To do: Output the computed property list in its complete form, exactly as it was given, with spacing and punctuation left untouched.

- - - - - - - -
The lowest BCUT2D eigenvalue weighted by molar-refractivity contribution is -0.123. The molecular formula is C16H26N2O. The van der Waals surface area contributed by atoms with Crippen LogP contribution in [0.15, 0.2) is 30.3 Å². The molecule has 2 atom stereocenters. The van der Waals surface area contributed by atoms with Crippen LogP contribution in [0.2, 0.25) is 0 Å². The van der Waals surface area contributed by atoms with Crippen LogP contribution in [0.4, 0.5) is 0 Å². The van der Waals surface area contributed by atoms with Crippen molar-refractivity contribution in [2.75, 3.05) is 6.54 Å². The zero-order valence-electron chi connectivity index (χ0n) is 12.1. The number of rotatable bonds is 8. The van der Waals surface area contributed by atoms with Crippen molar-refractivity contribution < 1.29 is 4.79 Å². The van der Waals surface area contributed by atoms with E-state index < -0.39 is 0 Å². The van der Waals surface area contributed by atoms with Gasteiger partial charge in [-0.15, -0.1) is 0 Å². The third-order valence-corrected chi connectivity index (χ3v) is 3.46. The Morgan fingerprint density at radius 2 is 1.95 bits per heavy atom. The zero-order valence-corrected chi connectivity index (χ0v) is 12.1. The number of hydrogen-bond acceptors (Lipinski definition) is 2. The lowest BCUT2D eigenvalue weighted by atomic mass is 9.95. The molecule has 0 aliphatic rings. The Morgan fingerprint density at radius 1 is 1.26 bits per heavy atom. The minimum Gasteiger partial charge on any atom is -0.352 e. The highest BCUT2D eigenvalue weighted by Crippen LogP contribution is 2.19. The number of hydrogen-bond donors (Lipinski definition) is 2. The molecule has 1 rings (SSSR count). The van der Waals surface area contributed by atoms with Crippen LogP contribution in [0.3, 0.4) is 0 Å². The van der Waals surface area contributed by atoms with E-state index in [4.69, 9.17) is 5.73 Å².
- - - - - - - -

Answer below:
The lowest BCUT2D eigenvalue weighted by molar-refractivity contribution is -0.123. The molecular formula is C16H26N2O. The van der Waals surface area contributed by atoms with Crippen LogP contribution in [0.15, 0.2) is 30.3 Å². The molecule has 2 atom stereocenters. The van der Waals surface area contributed by atoms with Crippen LogP contribution in [0.2, 0.25) is 0 Å². The van der Waals surface area contributed by atoms with Crippen LogP contribution in [0.4, 0.5) is 0 Å². The van der Waals surface area contributed by atoms with Crippen molar-refractivity contribution in [2.75, 3.05) is 6.54 Å². The zero-order valence-electron chi connectivity index (χ0n) is 12.1. The number of rotatable bonds is 8. The van der Waals surface area contributed by atoms with Crippen molar-refractivity contribution < 1.29 is 4.79 Å². The van der Waals surface area contributed by atoms with E-state index < -0.39 is 0 Å². The van der Waals surface area contributed by atoms with Gasteiger partial charge in [-0.15, -0.1) is 0 Å². The third-order valence-corrected chi connectivity index (χ3v) is 3.46. The Morgan fingerprint density at radius 2 is 1.95 bits per heavy atom. The zero-order valence-corrected chi connectivity index (χ0v) is 12.1. The number of hydrogen-bond acceptors (Lipinski definition) is 2. The lowest BCUT2D eigenvalue weighted by atomic mass is 9.95. The molecule has 0 aliphatic rings. The Morgan fingerprint density at radius 1 is 1.26 bits per heavy atom. The minimum Gasteiger partial charge on any atom is -0.352 e. The highest BCUT2D eigenvalue weighted by Crippen LogP contribution is 2.19. The number of hydrogen-bond donors (Lipinski definition) is 2. The molecule has 1 rings (SSSR count). The van der Waals surface area contributed by atoms with Crippen LogP contribution in [0.3, 0.4) is 0 Å². The van der Waals surface area contributed by atoms with E-state index in [4.69, 9.17) is 5.73 Å².